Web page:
The satire of ‘The Statesman’s Soliloquy’ rests on the character’s ludicrous fears of the word ‘reform’, imagined here as a demonic and destructive power that has come to purge all traces of the existing democratic system. Libertior’s joke is grounded in bathos. This is funny because reform is not an apocalyptic force but a civilized aspect of the political process. That said, the poem’s ambitions are two-fold, Simultaneously lampooning the statesman’s fears of reform whilst reassuring the Register’s readers that these fears are absurd.
In framing the poem as a soliloquy (the act of speaking one’s thought aloud, often seen in theatrical drama) Libertoir takes the tendency of previous Register poems to ironically adopt an opposing attitude to even more overt extremes. In the opening lines we witness the Statesman’s sheer panic upon hearing the forbidden word ‘reform.’. It is a torturous, tormenting force to be dreaded. However, though it is initially feared for the violence of its execution we soon see the true reason our Statesman flees from reform. He is afraid he would lose his pension and no longer be at liberty to partake in bribery and treachery. The juxtaposition of the Statesman’s initial notion of reform as an almost cosmic force of destruction and the banality of its actual effects not only achieves bathos but also invite readers to scrutinise representations of reform that they might encounter elsewhere.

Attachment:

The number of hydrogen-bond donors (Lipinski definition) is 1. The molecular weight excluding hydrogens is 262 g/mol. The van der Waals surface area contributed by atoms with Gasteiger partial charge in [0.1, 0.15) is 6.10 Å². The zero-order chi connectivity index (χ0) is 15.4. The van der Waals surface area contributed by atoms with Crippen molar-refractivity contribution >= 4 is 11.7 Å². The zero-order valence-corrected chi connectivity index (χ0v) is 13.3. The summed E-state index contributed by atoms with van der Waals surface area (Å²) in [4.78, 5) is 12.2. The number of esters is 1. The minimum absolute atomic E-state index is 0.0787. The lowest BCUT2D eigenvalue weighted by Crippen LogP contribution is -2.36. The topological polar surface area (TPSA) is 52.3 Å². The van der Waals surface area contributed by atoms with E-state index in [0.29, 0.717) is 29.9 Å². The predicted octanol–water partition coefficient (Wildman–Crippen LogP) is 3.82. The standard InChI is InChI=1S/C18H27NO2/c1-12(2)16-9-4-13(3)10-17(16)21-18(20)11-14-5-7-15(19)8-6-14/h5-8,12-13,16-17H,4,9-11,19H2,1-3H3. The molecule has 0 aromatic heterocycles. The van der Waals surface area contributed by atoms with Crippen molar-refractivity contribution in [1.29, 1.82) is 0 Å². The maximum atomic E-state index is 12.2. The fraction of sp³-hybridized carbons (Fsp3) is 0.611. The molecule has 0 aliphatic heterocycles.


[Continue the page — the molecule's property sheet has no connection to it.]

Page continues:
It is only in the final couplet that the poem’s narrative voice speaks for itself, observing the Statesman as he hurries off to Stephen’s Gate (in Westminster) and promising readers that despite the politician’s ability to avert his fears this long, reform is still coming for him:
—- He ceas’d and hurrying to Stephen’s Gate,
Finds still new cause to curse his pending fate.
For a concise overview of significant campaigns for reform at the dawn of the 19th century and their impact on later Chartist movements we recommend Dorothy Thompson’s The Chartists: Popular Politics in the Industrial Revolution (Aldershot, 1986) and Christopher Harvie and Henry Matthew’s Nineteenth-Century Britain (2000).